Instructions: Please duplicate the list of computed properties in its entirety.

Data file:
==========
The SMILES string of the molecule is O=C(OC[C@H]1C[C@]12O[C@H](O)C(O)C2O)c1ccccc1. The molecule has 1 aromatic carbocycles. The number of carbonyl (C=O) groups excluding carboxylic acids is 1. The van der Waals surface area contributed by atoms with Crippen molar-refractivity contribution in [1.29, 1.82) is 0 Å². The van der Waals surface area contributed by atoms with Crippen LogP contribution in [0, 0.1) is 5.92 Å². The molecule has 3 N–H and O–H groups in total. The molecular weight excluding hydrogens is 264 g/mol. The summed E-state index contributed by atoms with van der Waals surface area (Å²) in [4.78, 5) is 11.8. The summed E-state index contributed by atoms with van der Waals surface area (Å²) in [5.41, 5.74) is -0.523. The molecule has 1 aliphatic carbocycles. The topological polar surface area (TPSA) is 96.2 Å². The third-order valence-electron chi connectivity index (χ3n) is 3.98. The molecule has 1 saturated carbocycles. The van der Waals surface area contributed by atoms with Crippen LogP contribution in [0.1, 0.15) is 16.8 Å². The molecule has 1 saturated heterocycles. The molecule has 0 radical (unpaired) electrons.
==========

The SMILES string of the molecule is O=C(OC[C@H]1C[C@]12O[C@H](O)C(O)C2O)c1ccccc1. The molecule has 1 aromatic carbocycles. The number of carbonyl (C=O) groups excluding carboxylic acids is 1. The van der Waals surface area contributed by atoms with Crippen molar-refractivity contribution in [1.29, 1.82) is 0 Å². The van der Waals surface area contributed by atoms with Crippen LogP contribution in [0, 0.1) is 5.92 Å². The molecule has 3 N–H and O–H groups in total. The molecular weight excluding hydrogens is 264 g/mol. The summed E-state index contributed by atoms with van der Waals surface area (Å²) in [4.78, 5) is 11.8. The summed E-state index contributed by atoms with van der Waals surface area (Å²) in [5.41, 5.74) is -0.523. The molecule has 1 aliphatic carbocycles. The topological polar surface area (TPSA) is 96.2 Å². The third-order valence-electron chi connectivity index (χ3n) is 3.98. The molecule has 1 saturated carbocycles. The van der Waals surface area contributed by atoms with Crippen LogP contribution in [0.1, 0.15) is 16.8 Å². The molecule has 1 saturated heterocycles. The molecule has 0 radical (unpaired) electrons.